The difference is, as shachaf said, that GHC (by default) uses GMP for `Integer`

computations that exceed the `Int`

range, and GMP is rather well optimised. It has nothing to do with purity, caching, tail-call optimisation or such.

Java's `BigInteger`

uses more or less the naive schoolbook algorithms. If you look at the code for `multiply`

(openjdk7), the work horse is

```
/**
* Multiplies int arrays x and y to the specified lengths and places
* the result into z. There will be no leading zeros in the resultant array.
*/
private int[] multiplyToLen(int[] x, int xlen, int[] y, int ylen, int[] z) {
int xstart = xlen - 1;
int ystart = ylen - 1;
if (z == null || z.length < (xlen+ ylen))
z = new int[xlen+ylen];
long carry = 0;
for (int j=ystart, k=ystart+1+xstart; j>=0; j--, k--) {
long product = (y[j] & LONG_MASK) *
(x[xstart] & LONG_MASK) + carry;
z[k] = (int)product;
carry = product >>> 32;
}
z[xstart] = (int)carry;
for (int i = xstart-1; i >= 0; i--) {
carry = 0;
for (int j=ystart, k=ystart+1+i; j>=0; j--, k--) {
long product = (y[j] & LONG_MASK) *
(x[i] & LONG_MASK) +
(z[k] & LONG_MASK) + carry;
z[k] = (int)product;
carry = product >>> 32;
}
z[i] = (int)carry;
}
return z;
}
```

a quadratic digit-by-digit multiplication (digits are of course not base 10). That doesn't hurt too much here, since one of the factors is always single-digit, but indicates that not too much work has yet been put into optimising `BigInteger`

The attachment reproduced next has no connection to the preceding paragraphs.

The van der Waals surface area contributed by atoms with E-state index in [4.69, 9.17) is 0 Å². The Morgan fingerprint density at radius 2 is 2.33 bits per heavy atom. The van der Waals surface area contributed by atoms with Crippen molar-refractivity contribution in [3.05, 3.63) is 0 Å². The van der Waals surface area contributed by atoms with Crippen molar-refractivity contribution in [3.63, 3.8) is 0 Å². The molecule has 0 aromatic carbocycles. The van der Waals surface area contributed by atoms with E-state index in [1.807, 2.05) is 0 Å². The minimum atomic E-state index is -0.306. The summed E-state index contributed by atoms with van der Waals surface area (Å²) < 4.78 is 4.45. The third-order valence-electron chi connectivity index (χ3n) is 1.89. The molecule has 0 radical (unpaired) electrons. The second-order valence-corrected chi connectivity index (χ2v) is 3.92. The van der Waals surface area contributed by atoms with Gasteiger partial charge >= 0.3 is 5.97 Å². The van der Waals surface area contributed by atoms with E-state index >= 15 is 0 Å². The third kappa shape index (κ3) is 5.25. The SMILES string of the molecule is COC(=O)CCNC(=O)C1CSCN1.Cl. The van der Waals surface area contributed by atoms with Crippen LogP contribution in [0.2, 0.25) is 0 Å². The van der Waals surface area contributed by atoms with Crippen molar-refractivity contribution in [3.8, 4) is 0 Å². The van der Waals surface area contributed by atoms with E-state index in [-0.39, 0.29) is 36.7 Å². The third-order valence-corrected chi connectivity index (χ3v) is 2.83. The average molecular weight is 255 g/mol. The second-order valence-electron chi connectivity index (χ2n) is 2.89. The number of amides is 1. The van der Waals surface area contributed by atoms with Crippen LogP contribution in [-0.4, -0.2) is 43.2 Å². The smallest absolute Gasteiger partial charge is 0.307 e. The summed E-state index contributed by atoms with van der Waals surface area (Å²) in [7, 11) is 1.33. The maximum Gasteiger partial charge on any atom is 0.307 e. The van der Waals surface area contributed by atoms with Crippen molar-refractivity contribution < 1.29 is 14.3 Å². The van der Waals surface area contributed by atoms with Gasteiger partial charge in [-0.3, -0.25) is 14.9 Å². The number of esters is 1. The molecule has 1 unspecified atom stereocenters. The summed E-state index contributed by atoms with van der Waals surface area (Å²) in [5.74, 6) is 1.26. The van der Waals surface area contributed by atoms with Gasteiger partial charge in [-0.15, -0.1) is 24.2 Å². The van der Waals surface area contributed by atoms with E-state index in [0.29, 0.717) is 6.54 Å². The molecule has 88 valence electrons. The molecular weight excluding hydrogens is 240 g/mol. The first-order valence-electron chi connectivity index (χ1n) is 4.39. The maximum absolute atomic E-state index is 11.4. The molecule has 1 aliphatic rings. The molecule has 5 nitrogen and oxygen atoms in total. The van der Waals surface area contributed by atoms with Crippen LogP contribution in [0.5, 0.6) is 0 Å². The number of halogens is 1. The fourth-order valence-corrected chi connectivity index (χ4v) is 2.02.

computations in Java.

One thing that can be seen from the source is that in Java products of the form `smallNumber * largeNumber`

are faster than `largeNumber * smallNumber`

(in particular if the small number is single-digit, having that as the first number means the second loop with the nested loop doesn't run at all, so you have altogether less loop control overhead, and the loop that is run has a simpler body).

So changing

```
f = f.multiply(BigInteger.valueOf(i));
```

in your Java version to

```
f = BigInteger.valueOf(i).multiply(f);
```

gives a considerable speedup (increasing with the argument, ~2× for 25000, ~2.5× for 50000, ~2.8× for 100000).

The computation is still much slower than the GHC/GMP combination by a factor of roughly 4 in the tested range on my box, but, well, GMP's implementation is plain better optimised.

If you make computations that often multiply two large numbers, the algorithmic difference between the quadratic `BigInteger`

multiplication and GMP's that uses Karatsuba or Toom-Cook when the factors are large enough (FFT for really large numbers) would show.

However, if multiplying is not all that you do, if you print out the factorials, hence convert them to a `String`

, you get hit by the fact that `BigInteger`

's `toString`

method is abominably slow (it's roughly quadratic, so since the computation of the factorial is altogether quadratic in the length of the result, you get no [much] higher algorithmic complexity, but you get a **big** constant factor on top of the computation). The `Show`

instance for `Integer`

is much better, `O(n * (log n)^x)`

[not sure what `x`

is, between 1 and 2], so converting the result to `String`

adds just a little to the computation time.

`BigInteger`

being much slower than GMP (the library GHC uses for`Integer`

), and has almost nothing to do with the language itself. – shachaf Jul 11 '13 at 5:45